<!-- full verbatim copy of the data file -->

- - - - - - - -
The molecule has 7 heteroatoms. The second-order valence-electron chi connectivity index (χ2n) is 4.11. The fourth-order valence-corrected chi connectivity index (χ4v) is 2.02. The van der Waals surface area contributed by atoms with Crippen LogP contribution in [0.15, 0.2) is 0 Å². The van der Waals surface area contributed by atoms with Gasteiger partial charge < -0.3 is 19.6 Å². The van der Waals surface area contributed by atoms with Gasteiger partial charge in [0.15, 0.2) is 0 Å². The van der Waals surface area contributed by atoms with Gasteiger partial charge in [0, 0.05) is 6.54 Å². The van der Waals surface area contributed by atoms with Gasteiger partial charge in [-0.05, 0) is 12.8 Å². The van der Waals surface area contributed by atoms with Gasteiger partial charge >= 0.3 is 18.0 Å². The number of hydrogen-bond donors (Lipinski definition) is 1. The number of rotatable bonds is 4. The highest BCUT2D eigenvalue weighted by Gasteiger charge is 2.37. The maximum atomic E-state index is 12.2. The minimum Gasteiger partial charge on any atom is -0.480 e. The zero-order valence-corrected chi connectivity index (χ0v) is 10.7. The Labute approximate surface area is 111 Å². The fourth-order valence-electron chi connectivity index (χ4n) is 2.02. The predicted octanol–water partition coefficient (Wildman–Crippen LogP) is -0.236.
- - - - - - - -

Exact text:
The molecule has 7 heteroatoms. The second-order valence-electron chi connectivity index (χ2n) is 4.11. The fourth-order valence-corrected chi connectivity index (χ4v) is 2.02. The van der Waals surface area contributed by atoms with Crippen LogP contribution in [0.15, 0.2) is 0 Å². The van der Waals surface area contributed by atoms with Gasteiger partial charge < -0.3 is 19.6 Å². The van der Waals surface area contributed by atoms with Gasteiger partial charge in [0.15, 0.2) is 0 Å². The van der Waals surface area contributed by atoms with Gasteiger partial charge in [0, 0.05) is 6.54 Å². The van der Waals surface area contributed by atoms with Gasteiger partial charge in [-0.05, 0) is 12.8 Å². The van der Waals surface area contributed by atoms with Gasteiger partial charge >= 0.3 is 18.0 Å². The number of hydrogen-bond donors (Lipinski definition) is 1. The number of rotatable bonds is 4. The highest BCUT2D eigenvalue weighted by Gasteiger charge is 2.37. The maximum atomic E-state index is 12.2. The minimum Gasteiger partial charge on any atom is -0.480 e. The zero-order valence-corrected chi connectivity index (χ0v) is 10.7. The Labute approximate surface area is 111 Å². The fourth-order valence-electron chi connectivity index (χ4n) is 2.02. The predicted octanol–water partition coefficient (Wildman–Crippen LogP) is -0.236.